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Chronic Bronchitis: Symptoms, Risk Factors, Causes, and Treatment

Chronic bronchitis is one of the forms of COPD (chronic obstructive pulmonary disorder). COPD is a class of lung disorders that can cause breathing difficulties and worsen with time. Another kind of COPD is Emphysema. A majority of people who suffer from COPD suffer from both emphysema as well as chronic bronchitis. However, how severe each kind of COPD is likely to differ from person to person.

What is Chronic Bronchitis?

The bronchial tubes are the tissues of your bronchial tube that carry air from and to your lung. Patients suffering from bronchitis will cough up thick mucus that can turn discoloured. Bronchitis can be chronic or acute.

Most often, the cause is the common cold or other respiratory infections. Chronic bronchitis is common. Chronic bronchitis, a more severe form of the disease, can cause continuous inflammation or irritation of the linings of the bronchial tubes. It is often related to smoking.

If you suffer from frequent bronchitis, you could suffer from chronic bronchitis requiring medical care. Chronic bronchitis is among the symptoms that are common in chronic obstructive lung disease (COPD).

Signs and Symptoms of Chronic Bronchitis

Chest pain

For acute bronchitis as well as chronic bronchitis, symptoms, and signs could be:

  • Cough
  • Mucus production (sputum) can be transparent white, yellowish-grey, or green; it may also be spotted with blood.
  • Fatigue
  • Breathlessness
  • Chills and a mild fever
  • Chest discomfort

If you suffer from acute bronchitis, you could suffer cold-like symptoms, including a slight headache or body pains. While these symptoms generally improve within a week, you could experience an unrelenting cough that lasts for a long time.

Chronic bronchitis can be a powerful cough lasting at least three months. It is characterized by recurring coughs lasting for at least two years consecutively.

If you suffer from chronic bronchitis, you’ll probably be experiencing periods where your cough and other symptoms worsen. During those instances, there could be an acute infection on top of chronic bronchitis.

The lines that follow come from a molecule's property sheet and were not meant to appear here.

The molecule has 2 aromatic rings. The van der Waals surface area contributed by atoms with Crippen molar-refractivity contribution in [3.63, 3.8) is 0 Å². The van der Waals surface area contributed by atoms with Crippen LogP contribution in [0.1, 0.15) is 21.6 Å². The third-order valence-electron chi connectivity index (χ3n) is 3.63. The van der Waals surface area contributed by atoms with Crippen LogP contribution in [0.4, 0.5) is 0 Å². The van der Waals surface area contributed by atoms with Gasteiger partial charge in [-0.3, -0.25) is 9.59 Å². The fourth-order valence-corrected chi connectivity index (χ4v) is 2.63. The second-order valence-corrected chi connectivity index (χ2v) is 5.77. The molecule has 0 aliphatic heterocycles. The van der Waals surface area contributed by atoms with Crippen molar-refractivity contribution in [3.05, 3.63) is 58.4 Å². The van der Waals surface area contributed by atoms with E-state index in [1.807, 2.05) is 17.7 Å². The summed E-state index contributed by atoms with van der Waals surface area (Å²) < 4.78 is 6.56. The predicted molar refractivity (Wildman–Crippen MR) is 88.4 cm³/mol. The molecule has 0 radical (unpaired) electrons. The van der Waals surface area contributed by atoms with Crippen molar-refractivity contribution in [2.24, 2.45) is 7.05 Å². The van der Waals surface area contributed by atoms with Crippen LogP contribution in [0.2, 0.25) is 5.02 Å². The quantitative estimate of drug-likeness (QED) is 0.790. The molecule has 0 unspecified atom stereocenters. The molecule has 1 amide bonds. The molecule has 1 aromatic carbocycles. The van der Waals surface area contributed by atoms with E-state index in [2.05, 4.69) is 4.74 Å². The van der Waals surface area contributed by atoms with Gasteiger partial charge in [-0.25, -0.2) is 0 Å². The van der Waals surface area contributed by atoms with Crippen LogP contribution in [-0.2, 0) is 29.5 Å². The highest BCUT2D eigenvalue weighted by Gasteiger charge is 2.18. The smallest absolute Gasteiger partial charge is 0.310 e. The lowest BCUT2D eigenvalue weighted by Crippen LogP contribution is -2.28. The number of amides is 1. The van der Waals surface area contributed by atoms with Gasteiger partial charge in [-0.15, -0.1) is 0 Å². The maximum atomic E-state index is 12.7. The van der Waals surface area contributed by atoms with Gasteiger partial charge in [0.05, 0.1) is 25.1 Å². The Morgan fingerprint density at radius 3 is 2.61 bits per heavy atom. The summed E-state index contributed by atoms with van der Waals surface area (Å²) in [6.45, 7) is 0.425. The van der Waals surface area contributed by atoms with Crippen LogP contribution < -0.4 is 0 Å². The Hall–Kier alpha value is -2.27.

Consult your physician if your cough is:

  • It lasts for more than three weeks
  • It stops you from sleeping.
  • It is often accompanied by a temperature that is greater than 100.4 F (38 C)
  • Produces discoloured mucus
  • Produces blood

What Causes of Chronic Bronchitis?

The presence of a virus or bacteria does not cause chronic bronchitis. Most specialists agree the primary reason for chronic bronchitis is smoking cigarettes. Air pollution in your work environment could be a factor. It is mainly the case if you smoke.

Treatment, Management, and Prevention of Chronic Bronchitis

smoking cigarettes

To decrease your chance of getting the bronchitis virus, you should follow these guidelines:

  • Avoid cigarette smoke. Smoking cigarettes increases the chance of developing chronic bronchitis.
  • Be vaccinated. A lot of episodes of acute bronchitis stem from influenza, a virus. The annual flu vaccination will help you avoid being ill with the flu. Think about vaccinations that guard against the different kinds of pneumonia.
  • Hands must be cleaned. To lower the risk of contracting a virus, Wash your hands often using alcohol-based soaps.
  • Use an operating mask. If you suffer from COPD, you should consider wearing a mask to work when you’re exposed to dust or fumes and in situations where you’ll be with other people, like when you travel.

Since viral infections are the primary cause of cases of bronchitis, antibiotics could be more effective. However, if your physician suspects that you may have a bacterial infection and prescribes an antibiotic, in some instances, the doctor might recommend alternative medications, such as:

  • The cough medicine. If you suffer from a cough that keeps you awake, consider taking cough suppressants before bedtime.
  • Other medicines. Suppose you have asthma, allergies, or chronic obstructive respiratory disease (COPD). In that case, your doctor might recommend an inhaler or other medications to help reduce inflammation and to open up narrowed lung passageways.

A recommended medicine to treat the treatment of bronchitis

  • Fluticasone is a medication used to reduce inflammation in the nose, making breathing easier. It is part of a class of medicines known as nasal steroids. The medicine can be used for different purposes. Consult your doctor or pharmacist for more information.

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